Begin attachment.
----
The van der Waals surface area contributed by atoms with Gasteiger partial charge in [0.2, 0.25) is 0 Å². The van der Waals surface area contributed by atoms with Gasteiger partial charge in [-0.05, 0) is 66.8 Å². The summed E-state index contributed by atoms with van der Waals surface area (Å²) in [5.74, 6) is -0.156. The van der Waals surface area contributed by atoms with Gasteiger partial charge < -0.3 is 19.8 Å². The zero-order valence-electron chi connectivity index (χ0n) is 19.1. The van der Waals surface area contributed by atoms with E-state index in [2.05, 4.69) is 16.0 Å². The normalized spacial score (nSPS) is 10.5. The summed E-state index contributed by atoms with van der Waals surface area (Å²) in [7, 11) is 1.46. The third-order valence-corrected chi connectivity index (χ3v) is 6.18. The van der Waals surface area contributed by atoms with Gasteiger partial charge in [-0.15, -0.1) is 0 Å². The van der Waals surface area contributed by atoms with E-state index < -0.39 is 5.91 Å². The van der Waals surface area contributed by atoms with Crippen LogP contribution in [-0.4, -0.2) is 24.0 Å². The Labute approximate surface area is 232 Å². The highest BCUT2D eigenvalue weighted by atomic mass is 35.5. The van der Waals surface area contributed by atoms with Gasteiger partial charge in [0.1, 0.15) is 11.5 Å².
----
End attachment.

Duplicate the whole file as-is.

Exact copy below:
The van der Waals surface area contributed by atoms with Gasteiger partial charge in [0.2, 0.25) is 0 Å². The van der Waals surface area contributed by atoms with Gasteiger partial charge in [-0.05, 0) is 66.8 Å². The summed E-state index contributed by atoms with van der Waals surface area (Å²) in [5.74, 6) is -0.156. The van der Waals surface area contributed by atoms with Gasteiger partial charge < -0.3 is 19.8 Å². The zero-order valence-electron chi connectivity index (χ0n) is 19.1. The van der Waals surface area contributed by atoms with E-state index in [2.05, 4.69) is 16.0 Å². The normalized spacial score (nSPS) is 10.5. The summed E-state index contributed by atoms with van der Waals surface area (Å²) in [7, 11) is 1.46. The third-order valence-corrected chi connectivity index (χ3v) is 6.18. The van der Waals surface area contributed by atoms with Gasteiger partial charge in [-0.15, -0.1) is 0 Å². The van der Waals surface area contributed by atoms with E-state index < -0.39 is 5.91 Å². The van der Waals surface area contributed by atoms with Crippen LogP contribution in [-0.4, -0.2) is 24.0 Å². The Labute approximate surface area is 232 Å². The highest BCUT2D eigenvalue weighted by atomic mass is 35.5. The van der Waals surface area contributed by atoms with Gasteiger partial charge in [0.1, 0.15) is 11.5 Å².